In addition to the literature given in the article "Baptism," the following should be noted:
Cornelius, C. A. Berichte der Augenzeugen über das Münsterische Wiedertäuferreich. Münster, 1853: 370.
Händiges, E. Die Lehre der Mennoniten in Geschichte und Gegenwart. Ludwigshafen. 1921.
Horsch, John. "Did Menno Simons Practice Baptism by Immersion?" Mennonite Quarterly Review (1927): 54-56.
Horsch, John. Kurzgefasste Geschichte der Mennoniten-Gemeinden. Elkhart, IN: Mennonite Pub. Co., 1890.
Krahn, Cornelius. Menno Simons. Karlsruhe, 1936: 136-38.
Kühler, W. J. Geschiedenis der Nederlandsche Doopsgezinden in de Zestiende Eeuw. Haarlem, Netherlands, 1932: 83.
Unruh, A. H. Die Geschichte der Mennoniten-Brüdergemeinde 1860-1954. Winnipeg, 1954, particularly "Die Einfuhrung der Tauchtaufe," 67-81.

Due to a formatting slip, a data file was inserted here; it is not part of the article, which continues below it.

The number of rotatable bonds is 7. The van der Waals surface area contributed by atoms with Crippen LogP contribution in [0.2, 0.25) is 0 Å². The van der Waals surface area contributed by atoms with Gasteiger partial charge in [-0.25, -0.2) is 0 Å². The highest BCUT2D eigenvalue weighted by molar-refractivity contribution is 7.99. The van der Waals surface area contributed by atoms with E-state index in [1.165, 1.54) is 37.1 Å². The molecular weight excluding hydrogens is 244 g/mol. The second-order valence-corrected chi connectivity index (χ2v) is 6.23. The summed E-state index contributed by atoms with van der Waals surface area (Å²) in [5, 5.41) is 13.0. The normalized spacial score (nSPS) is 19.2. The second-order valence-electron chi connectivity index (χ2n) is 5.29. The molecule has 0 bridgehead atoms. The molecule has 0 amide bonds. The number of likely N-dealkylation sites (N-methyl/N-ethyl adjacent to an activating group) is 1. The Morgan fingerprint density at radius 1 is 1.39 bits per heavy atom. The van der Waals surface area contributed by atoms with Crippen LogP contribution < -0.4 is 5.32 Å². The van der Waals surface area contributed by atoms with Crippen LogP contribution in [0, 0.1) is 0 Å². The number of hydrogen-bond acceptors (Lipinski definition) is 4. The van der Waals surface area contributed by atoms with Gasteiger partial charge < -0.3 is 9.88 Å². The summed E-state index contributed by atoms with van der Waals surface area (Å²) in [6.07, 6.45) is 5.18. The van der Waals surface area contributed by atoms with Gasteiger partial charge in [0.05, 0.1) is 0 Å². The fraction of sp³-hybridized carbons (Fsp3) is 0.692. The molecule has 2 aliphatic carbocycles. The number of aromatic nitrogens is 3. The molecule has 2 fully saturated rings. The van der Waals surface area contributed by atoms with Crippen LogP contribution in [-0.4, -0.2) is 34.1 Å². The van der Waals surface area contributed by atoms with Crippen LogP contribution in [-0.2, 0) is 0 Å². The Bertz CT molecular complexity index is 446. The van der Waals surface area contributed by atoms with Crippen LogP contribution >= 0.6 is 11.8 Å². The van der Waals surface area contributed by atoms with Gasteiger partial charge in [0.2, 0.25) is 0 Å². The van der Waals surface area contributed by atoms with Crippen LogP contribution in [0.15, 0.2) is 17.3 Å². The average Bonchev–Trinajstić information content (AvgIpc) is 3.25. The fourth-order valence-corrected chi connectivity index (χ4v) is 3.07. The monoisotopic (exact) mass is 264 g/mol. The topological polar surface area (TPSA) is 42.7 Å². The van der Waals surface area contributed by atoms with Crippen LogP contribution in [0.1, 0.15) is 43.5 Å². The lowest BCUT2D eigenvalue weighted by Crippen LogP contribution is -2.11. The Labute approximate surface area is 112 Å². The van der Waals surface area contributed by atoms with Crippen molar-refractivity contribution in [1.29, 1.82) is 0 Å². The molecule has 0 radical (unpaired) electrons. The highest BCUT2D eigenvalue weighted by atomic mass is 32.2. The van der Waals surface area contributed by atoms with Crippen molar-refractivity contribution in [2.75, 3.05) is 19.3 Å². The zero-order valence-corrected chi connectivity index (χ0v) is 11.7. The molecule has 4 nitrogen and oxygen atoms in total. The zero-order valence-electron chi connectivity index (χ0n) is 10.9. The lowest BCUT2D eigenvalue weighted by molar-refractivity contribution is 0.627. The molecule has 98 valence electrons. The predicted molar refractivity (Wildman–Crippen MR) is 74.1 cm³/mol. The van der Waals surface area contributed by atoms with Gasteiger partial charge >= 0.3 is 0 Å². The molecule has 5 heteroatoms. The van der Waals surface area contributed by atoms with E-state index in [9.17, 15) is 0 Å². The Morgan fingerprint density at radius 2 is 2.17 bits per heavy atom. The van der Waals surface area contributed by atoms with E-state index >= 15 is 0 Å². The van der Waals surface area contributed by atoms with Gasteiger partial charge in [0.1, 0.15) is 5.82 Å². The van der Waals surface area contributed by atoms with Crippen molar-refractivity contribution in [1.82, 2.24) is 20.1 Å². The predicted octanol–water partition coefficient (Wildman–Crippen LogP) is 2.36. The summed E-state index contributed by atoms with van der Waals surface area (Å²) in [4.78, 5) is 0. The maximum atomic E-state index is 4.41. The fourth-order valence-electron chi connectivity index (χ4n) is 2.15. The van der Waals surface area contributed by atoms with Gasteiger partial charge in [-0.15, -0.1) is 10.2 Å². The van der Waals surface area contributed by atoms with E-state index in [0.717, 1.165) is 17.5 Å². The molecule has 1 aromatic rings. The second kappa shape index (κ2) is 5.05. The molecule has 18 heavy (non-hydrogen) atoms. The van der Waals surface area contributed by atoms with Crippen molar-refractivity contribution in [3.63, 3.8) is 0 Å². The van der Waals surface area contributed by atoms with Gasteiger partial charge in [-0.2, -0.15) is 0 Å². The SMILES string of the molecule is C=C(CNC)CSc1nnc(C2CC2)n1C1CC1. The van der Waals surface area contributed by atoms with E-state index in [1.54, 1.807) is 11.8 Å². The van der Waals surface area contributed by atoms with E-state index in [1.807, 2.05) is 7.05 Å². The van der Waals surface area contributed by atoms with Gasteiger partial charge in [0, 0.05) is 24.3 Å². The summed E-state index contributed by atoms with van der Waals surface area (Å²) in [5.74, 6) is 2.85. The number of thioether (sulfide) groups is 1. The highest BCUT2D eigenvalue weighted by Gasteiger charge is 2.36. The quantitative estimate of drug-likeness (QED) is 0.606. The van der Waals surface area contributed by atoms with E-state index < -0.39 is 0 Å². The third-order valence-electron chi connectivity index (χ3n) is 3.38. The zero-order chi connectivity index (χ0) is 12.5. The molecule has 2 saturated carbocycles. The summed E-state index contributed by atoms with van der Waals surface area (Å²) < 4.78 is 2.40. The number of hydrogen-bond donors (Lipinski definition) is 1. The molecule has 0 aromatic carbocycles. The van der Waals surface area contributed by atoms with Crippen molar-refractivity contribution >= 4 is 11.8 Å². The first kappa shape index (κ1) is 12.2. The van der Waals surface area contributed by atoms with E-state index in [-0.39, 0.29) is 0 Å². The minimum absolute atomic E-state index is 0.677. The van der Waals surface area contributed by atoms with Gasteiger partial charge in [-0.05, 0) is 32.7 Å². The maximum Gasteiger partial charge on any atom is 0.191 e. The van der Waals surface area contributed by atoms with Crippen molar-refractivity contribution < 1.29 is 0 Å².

The following writings by Mennonites, all but the first being brief treatises, usually include a treatment of the mode of baptism, and several are polemical anti-immersionist tracts:
Berkey, E. J. The Bible Mode of Baptism. Warrenton, 1906.
The Bible Mode of Baptism. Dale Enterprise, VA: Abraham Blosser, 1884.
Burkholder, Peter. Eine Verhandlung von der Aeusserlichen Wasser-Taufe. Harrisonburg, 1816.
Donner, Heinrich. Unterricht von der heiligen Wassertaufe. Printed at Tiegenhof, 1906, reprint of a first edition of 1792.
Funck, Heinrich. Ein Spiegel der Taufe. Germantown, 1744; English editions 1851 and later.
Heatwole, L. J. Baptism Shown to be a Ceremony of Consecration. Elkhart, IN: Mennonite Pub. Co., 1902.
Holdeman, J. Eine Vertheidigung gegen die Verfälscher unserer Schriften, wie such eine Erklärung und Erläuterung der Absicht der Christlichen Taufe. Lancaster, PA, 1865.
Peters, Isaak. Die christliche Wassertaufe, ihr Zweck und ihre Bedeutung. Elkhart, IN, ca. 1901.